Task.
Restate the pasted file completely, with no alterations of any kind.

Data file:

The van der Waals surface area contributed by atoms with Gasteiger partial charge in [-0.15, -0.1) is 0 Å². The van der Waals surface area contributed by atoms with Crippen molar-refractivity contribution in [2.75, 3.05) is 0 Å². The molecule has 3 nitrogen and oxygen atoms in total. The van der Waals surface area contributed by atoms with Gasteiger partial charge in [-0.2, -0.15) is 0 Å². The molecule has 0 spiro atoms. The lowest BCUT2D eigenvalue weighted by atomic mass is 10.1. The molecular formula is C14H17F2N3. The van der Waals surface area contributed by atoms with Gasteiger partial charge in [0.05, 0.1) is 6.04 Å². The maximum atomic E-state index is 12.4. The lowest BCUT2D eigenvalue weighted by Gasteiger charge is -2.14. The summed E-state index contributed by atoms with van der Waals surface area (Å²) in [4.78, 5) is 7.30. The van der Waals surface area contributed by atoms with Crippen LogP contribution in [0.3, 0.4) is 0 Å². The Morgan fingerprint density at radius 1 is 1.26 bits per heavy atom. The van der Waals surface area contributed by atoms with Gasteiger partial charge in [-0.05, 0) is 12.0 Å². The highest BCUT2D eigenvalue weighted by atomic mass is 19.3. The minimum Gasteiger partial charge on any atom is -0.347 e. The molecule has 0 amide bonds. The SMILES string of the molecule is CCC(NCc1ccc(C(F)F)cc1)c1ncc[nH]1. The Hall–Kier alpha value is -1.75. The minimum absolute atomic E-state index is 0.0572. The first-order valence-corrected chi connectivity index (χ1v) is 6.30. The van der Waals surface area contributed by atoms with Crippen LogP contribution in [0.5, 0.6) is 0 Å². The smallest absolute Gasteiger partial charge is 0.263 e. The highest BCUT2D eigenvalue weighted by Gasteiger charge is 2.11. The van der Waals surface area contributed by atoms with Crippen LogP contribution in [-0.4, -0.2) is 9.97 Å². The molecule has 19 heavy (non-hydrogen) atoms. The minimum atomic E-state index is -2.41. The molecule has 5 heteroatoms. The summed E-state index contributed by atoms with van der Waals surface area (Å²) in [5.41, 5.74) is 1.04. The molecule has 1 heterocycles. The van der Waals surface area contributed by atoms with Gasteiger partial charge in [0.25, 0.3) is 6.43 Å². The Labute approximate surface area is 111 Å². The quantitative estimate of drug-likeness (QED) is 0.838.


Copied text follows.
The van der Waals surface area contributed by atoms with Gasteiger partial charge in [-0.15, -0.1) is 0 Å². The van der Waals surface area contributed by atoms with Crippen molar-refractivity contribution in [2.75, 3.05) is 0 Å². The molecule has 3 nitrogen and oxygen atoms in total. The van der Waals surface area contributed by atoms with Gasteiger partial charge in [-0.2, -0.15) is 0 Å². The molecule has 0 spiro atoms. The lowest BCUT2D eigenvalue weighted by atomic mass is 10.1. The molecular formula is C14H17F2N3. The van der Waals surface area contributed by atoms with Gasteiger partial charge in [0.05, 0.1) is 6.04 Å². The maximum atomic E-state index is 12.4. The lowest BCUT2D eigenvalue weighted by Gasteiger charge is -2.14. The summed E-state index contributed by atoms with van der Waals surface area (Å²) in [4.78, 5) is 7.30. The van der Waals surface area contributed by atoms with Crippen LogP contribution in [0.3, 0.4) is 0 Å². The Morgan fingerprint density at radius 1 is 1.26 bits per heavy atom. The van der Waals surface area contributed by atoms with Gasteiger partial charge in [-0.05, 0) is 12.0 Å². The highest BCUT2D eigenvalue weighted by atomic mass is 19.3. The minimum Gasteiger partial charge on any atom is -0.347 e. The molecule has 0 amide bonds. The SMILES string of the molecule is CCC(NCc1ccc(C(F)F)cc1)c1ncc[nH]1. The Hall–Kier alpha value is -1.75. The minimum absolute atomic E-state index is 0.0572. The first-order valence-corrected chi connectivity index (χ1v) is 6.30. The van der Waals surface area contributed by atoms with Crippen LogP contribution in [0.5, 0.6) is 0 Å². The smallest absolute Gasteiger partial charge is 0.263 e. The highest BCUT2D eigenvalue weighted by Gasteiger charge is 2.11. The van der Waals surface area contributed by atoms with Crippen LogP contribution in [-0.4, -0.2) is 9.97 Å². The molecule has 19 heavy (non-hydrogen) atoms. The minimum atomic E-state index is -2.41. The molecule has 5 heteroatoms. The summed E-state index contributed by atoms with van der Waals surface area (Å²) in [5.41, 5.74) is 1.04. The molecule has 1 heterocycles. The van der Waals surface area contributed by atoms with Gasteiger partial charge in [0.25, 0.3) is 6.43 Å². The Labute approximate surface area is 111 Å². The quantitative estimate of drug-likeness (QED) is 0.838.